There’s not much more to say about Martin Scorsese’s magnum opus that hasn’t already been said. Simply a classic, faultless piece of timeless filmmaking. You could write an article on the greatness of this movie alone. The opening scene is just one of numerous classic scenes. The credits cutting straight to the taillights of our main characters car, the bumping noises alerting our protagonists to unfinished business in the trunk, the cars tail light bathing Jimmy, Tommy and Henry in an unsettling red light as we await to see what the mysterious bumping is. It is all a brilliant set up to the horrifying, sickening violence that is magnificently portrayed by Joe Pesci and Robert DeNiro, really hammering home that we are going to be in the company of some pretty bad people over the next couple of hours. And then the immortal line, “As far back as I can remember, I always wanted to be a gangster”. Genius!
1 – Raiders of the Lost Ark
It had to be really! Is there really another film out there that has as much of an exhilarating opening as Spielberg’s classic? As the Paramount Pictures logo fades away to reveal a mountain in the distance, we catch a glimpse of our hero from behind as he starts his trek through the increasingly inhospitable jungle. Indys reveal is expertly handled, amazingly taking a henchman’s gun away with his bull whip then emerging from the shadows. As a kid, from that moment on, all you wanted to be was Indiana Jones. The journey though the cave to the idol we are searching for is a classic example of how to make a family adventure film without treating the kids like they are kids. We have spiders, rotting corpses, poisoned darts, the gruesome (and pretty gory for a PG!) death of the remaining henchman, and of course the now legendary escape. They really don’t make films like this anymore. Couple that with an incredible musical score and you know this is a film that you are going to want to watch repeatedly for the rest of your life!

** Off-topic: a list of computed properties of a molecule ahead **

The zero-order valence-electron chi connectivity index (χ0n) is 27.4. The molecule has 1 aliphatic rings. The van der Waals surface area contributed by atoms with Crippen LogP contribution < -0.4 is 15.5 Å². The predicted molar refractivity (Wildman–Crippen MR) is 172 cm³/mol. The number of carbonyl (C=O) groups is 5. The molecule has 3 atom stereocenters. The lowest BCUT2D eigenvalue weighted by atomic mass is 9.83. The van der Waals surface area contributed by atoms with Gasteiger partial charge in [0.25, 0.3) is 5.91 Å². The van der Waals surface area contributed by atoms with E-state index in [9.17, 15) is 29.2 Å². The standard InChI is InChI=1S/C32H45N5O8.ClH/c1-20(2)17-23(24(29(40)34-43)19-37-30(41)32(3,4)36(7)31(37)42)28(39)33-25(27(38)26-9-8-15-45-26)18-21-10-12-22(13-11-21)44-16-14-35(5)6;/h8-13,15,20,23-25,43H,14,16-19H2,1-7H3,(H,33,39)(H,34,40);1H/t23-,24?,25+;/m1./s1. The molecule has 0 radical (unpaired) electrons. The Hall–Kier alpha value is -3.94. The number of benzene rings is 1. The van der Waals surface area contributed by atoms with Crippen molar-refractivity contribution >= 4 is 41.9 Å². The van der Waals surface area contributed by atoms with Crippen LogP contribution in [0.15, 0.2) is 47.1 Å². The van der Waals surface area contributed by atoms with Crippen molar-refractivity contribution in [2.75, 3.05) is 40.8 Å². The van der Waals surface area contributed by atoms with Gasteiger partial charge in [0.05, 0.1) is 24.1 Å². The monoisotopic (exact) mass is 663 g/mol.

So there we have it! Any comments would be welcomed!